Statutes of limitation are exclusively a legislative prerogative. In setting a statute of limitation, a legislature does not eliminate the remedy for a civil wrong; it makes a legislative determination that after a certain period of time no cause of action can arise. Until the time that a cause of action vests, a legislature has the power to create new rights and abolish old ones. Dunn v. Felt, 379 A.2d 1140, 1141 (Del.Super.1977). In finding that the right to recover in tort is not a fundamental right, our court has noted that "[w]here access to the judicial process is not essential to the exercise of a fundamental constitutional right, the legislature is free to allocate access to the judicial machinery on any system or classification which is not totally arbitrary." Bazley v. Tortorich, 397 So. 2d 475, 485 (La.1981); Everett v. Goldman, 359 So. 2d 1256 (La.1978).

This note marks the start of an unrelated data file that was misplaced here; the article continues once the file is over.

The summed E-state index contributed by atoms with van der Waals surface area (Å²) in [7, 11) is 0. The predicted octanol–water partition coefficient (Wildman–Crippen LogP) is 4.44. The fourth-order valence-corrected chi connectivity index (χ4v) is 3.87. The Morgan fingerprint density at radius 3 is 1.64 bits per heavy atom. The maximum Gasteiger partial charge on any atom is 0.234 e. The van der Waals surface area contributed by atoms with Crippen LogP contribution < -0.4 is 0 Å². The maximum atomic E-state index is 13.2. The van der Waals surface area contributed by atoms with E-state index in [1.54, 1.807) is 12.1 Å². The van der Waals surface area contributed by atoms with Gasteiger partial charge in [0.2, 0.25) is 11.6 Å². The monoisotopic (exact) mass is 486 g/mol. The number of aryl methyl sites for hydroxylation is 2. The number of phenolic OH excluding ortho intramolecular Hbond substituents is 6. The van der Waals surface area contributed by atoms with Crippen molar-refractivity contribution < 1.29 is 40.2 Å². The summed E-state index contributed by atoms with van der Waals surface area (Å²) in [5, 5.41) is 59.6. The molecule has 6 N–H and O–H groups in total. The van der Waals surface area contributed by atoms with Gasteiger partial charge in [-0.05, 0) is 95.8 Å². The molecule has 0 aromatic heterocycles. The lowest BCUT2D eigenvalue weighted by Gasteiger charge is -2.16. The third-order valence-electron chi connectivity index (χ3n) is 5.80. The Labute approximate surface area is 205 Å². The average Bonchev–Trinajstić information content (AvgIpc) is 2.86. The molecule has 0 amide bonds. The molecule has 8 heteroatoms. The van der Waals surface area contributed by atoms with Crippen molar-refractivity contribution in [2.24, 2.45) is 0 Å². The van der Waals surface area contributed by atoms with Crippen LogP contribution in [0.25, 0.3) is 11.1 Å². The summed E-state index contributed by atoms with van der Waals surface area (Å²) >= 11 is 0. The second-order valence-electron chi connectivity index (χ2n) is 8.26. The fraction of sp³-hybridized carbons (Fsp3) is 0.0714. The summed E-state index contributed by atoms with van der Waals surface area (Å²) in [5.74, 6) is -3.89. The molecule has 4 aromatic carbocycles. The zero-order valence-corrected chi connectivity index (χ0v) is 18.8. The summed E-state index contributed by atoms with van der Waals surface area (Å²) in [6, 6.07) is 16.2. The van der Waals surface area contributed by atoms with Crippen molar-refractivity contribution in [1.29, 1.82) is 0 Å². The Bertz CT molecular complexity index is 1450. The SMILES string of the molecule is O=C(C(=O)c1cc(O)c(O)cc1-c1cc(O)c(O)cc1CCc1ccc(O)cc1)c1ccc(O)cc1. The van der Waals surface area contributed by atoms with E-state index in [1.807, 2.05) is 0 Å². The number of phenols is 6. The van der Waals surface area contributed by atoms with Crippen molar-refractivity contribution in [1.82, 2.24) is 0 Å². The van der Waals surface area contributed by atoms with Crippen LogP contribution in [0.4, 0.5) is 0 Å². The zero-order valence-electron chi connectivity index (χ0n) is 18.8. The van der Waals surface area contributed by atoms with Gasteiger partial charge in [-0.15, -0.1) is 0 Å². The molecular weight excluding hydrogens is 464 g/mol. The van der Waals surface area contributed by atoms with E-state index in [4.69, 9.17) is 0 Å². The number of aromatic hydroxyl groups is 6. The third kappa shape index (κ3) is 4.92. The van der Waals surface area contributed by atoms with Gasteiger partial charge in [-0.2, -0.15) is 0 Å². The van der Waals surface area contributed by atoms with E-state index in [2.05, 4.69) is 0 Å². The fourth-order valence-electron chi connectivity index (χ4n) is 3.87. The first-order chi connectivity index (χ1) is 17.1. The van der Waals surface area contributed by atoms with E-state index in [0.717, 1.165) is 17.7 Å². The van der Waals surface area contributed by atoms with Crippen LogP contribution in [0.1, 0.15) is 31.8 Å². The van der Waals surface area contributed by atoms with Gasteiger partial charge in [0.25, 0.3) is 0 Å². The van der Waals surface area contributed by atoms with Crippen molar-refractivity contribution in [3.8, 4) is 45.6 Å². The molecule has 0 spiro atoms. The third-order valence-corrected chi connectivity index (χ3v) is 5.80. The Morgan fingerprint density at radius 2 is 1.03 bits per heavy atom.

The constitutional guarantee providing for open courts and insuring a remedy for injuries does not warrant a remedy for every single injury; it applies only to those injuries that constitute violations of established law which the courts can properly recognize. Harrison v. Schrader, 569 S.W.2d 822, 827 (Tenn.1978).

The legislature has the sole discretion in fixing statutes of limitation. We interpret art. 1, § 22 to be a mandate to the judiciary of this state rather than a limitation on the legislature. Article 1, § 22 guarantees that the courts will be open to ensure an adequate remedy by due process of law; however, where, as here, a person has no cause of action that is a vested property right, this constitutional provision affords no substantive relief. Thus, La.R.S. 9:5628 does not violate plaintiff's right of access to the courts.